Under AS 38.05.300, “if the area involved contains more than 640 contiguous acres, state land, water, or land and water area may not, except by act of the state legislature, be closed to multiple purpose use, or be otherwise classified…so that mining, mineral entry or location, mineral prospecting, or mineral leasing is precluded or is designated an incompatible use, except when the classification is necessary for a land disposal or exchange or is for the development of utility or transportation corridors or projects or similar projects or infrastructure.” If the DNR determines it necessary and proper, it may order an interim classification precluding mineral leasing. However, within 10 days after the convening of regular legislative session, the DNR must transmit the classification to the legislature for consideration.
1-AK-a.5 - Prepare Draft Plan
The DNR creates a draft plan that reflects resource values as well as public and agency goals. Participating agencies review the first draft and settle any land use conflicts that remain, or propose the best alternatives for public review. Land use plans incorporate management objectives and may contain guidelines to resolve conflicts among competing land uses. Under 11 AAC 55.030 area plans must contain the following:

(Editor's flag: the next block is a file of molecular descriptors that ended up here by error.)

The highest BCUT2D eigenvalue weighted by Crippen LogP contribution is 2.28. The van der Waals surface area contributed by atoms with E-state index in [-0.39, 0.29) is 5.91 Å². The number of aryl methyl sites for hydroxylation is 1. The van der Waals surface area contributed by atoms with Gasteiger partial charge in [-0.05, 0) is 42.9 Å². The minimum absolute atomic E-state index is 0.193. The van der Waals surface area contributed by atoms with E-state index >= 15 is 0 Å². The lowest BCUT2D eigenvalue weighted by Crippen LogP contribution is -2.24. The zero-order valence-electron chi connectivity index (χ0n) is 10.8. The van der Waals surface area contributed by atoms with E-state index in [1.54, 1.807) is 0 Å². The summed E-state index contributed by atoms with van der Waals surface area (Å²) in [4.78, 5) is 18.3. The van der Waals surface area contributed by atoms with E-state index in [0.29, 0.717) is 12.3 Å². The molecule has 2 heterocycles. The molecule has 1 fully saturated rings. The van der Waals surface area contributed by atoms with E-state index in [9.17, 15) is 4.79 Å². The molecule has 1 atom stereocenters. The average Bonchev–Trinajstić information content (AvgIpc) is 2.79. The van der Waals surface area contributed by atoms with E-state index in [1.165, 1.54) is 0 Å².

- A summary of existing land uses and ownership patterns within the planning boundaries;
- A discussion of resource potential and land uses on state lands and water within the planning boundaries;
- Goals and objectives for each resource in the planning area;
- Land classifications that set out primary uses and that may be supplemented by identifying secondary uses; with a land classification, the DNR will include
- A statement whether the land is to be disposed of in fee or retained in state ownership; and
- For land to be retained in state ownership, a statement as to whether the land is to be made available for lease or other less-than-fee disposal, timber sale, or material sale;
- Consideration of mineral potential to include, at a minimum, identification of areas that will be closed to mineral entry or restricted to leasehold locations under the criteria set out in AS 38.05.185, existing or potential conflicts and, if mineral leasing is intended, stipulations for future leases; and
- Management guidelines and stated management intent, representing the DNR policies to guide the actions of the DNR when making land use decisions, directing land management and ensuring compatibility among competing land uses.
1-AK-a.6 - Review of Draft Plan by Public
The DNR holds public meetings to provide the public with the opportunity to comment on the draft plan and to identify necessary changes. As it does throughout the land use planning process, during this time the DNR accepts written public comments.
1-AK-a.7 - Prepare Final Plan